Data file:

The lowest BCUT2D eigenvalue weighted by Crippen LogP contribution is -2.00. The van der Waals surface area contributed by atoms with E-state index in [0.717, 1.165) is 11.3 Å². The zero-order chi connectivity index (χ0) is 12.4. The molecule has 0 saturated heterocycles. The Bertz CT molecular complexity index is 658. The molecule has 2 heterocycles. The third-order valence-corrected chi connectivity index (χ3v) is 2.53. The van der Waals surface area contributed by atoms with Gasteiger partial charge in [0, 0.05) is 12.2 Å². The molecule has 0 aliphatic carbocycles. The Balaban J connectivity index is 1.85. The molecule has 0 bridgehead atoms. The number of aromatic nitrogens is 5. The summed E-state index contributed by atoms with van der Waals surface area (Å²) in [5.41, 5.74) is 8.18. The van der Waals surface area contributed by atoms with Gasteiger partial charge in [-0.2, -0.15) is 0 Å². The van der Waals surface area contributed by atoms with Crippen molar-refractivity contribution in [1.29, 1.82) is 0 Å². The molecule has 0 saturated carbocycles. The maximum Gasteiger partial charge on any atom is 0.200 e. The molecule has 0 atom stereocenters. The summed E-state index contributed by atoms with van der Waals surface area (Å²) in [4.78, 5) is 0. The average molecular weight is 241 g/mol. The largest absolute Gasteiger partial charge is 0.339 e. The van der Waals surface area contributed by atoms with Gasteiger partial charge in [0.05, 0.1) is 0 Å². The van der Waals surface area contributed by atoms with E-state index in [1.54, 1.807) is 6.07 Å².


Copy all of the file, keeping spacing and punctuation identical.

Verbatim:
The lowest BCUT2D eigenvalue weighted by Crippen LogP contribution is -2.00. The van der Waals surface area contributed by atoms with E-state index in [0.717, 1.165) is 11.3 Å². The zero-order chi connectivity index (χ0) is 12.4. The molecule has 0 saturated heterocycles. The Bertz CT molecular complexity index is 658. The molecule has 2 heterocycles. The third-order valence-corrected chi connectivity index (χ3v) is 2.53. The van der Waals surface area contributed by atoms with Gasteiger partial charge in [0, 0.05) is 12.2 Å². The molecule has 0 aliphatic carbocycles. The Balaban J connectivity index is 1.85. The molecule has 0 bridgehead atoms. The number of aromatic nitrogens is 5. The summed E-state index contributed by atoms with van der Waals surface area (Å²) in [5.41, 5.74) is 8.18. The van der Waals surface area contributed by atoms with Gasteiger partial charge in [-0.2, -0.15) is 0 Å². The van der Waals surface area contributed by atoms with Crippen molar-refractivity contribution in [1.29, 1.82) is 0 Å². The molecule has 0 saturated carbocycles. The maximum Gasteiger partial charge on any atom is 0.200 e. The molecule has 0 atom stereocenters. The summed E-state index contributed by atoms with van der Waals surface area (Å²) in [4.78, 5) is 0. The average molecular weight is 241 g/mol. The largest absolute Gasteiger partial charge is 0.339 e. The van der Waals surface area contributed by atoms with Gasteiger partial charge in [0.05, 0.1) is 0 Å². The van der Waals surface area contributed by atoms with E-state index in [1.54, 1.807) is 6.07 Å².